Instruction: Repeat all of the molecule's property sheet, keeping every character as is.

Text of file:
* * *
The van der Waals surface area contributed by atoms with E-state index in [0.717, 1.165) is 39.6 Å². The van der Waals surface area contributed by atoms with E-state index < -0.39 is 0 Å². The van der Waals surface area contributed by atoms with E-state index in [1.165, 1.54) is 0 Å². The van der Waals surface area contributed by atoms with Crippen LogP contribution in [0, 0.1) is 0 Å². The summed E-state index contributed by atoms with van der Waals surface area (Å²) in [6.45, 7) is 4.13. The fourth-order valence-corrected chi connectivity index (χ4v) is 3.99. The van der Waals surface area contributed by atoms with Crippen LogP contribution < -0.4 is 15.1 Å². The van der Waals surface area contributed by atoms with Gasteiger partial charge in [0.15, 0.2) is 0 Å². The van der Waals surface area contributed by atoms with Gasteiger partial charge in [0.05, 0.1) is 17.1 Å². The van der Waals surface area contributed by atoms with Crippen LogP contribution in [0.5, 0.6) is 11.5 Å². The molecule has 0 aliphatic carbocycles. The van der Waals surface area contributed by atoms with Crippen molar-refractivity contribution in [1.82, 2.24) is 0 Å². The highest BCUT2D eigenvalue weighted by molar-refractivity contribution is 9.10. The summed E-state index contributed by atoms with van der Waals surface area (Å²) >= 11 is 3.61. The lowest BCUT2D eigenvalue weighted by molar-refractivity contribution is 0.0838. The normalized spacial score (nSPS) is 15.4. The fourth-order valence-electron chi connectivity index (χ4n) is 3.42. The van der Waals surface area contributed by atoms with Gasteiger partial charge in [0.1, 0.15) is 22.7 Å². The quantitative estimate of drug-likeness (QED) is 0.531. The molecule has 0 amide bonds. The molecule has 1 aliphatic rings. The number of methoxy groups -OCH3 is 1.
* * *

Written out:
The van der Waals surface area contributed by atoms with E-state index in [0.717, 1.165) is 39.6 Å². The van der Waals surface area contributed by atoms with E-state index < -0.39 is 0 Å². The van der Waals surface area contributed by atoms with E-state index in [1.165, 1.54) is 0 Å². The van der Waals surface area contributed by atoms with Crippen LogP contribution in [0, 0.1) is 0 Å². The summed E-state index contributed by atoms with van der Waals surface area (Å²) in [6.45, 7) is 4.13. The fourth-order valence-corrected chi connectivity index (χ4v) is 3.99. The van der Waals surface area contributed by atoms with Crippen LogP contribution < -0.4 is 15.1 Å². The van der Waals surface area contributed by atoms with Gasteiger partial charge in [0.15, 0.2) is 0 Å². The van der Waals surface area contributed by atoms with Gasteiger partial charge in [0.05, 0.1) is 17.1 Å². The van der Waals surface area contributed by atoms with Crippen LogP contribution in [0.5, 0.6) is 11.5 Å². The molecule has 0 aliphatic carbocycles. The van der Waals surface area contributed by atoms with Crippen molar-refractivity contribution in [1.82, 2.24) is 0 Å². The highest BCUT2D eigenvalue weighted by molar-refractivity contribution is 9.10. The summed E-state index contributed by atoms with van der Waals surface area (Å²) >= 11 is 3.61. The lowest BCUT2D eigenvalue weighted by molar-refractivity contribution is 0.0838. The normalized spacial score (nSPS) is 15.4. The fourth-order valence-electron chi connectivity index (χ4n) is 3.42. The van der Waals surface area contributed by atoms with Gasteiger partial charge in [0.1, 0.15) is 22.7 Å². The quantitative estimate of drug-likeness (QED) is 0.531. The molecule has 0 amide bonds. The molecule has 1 aliphatic rings. The number of methoxy groups -OCH3 is 1.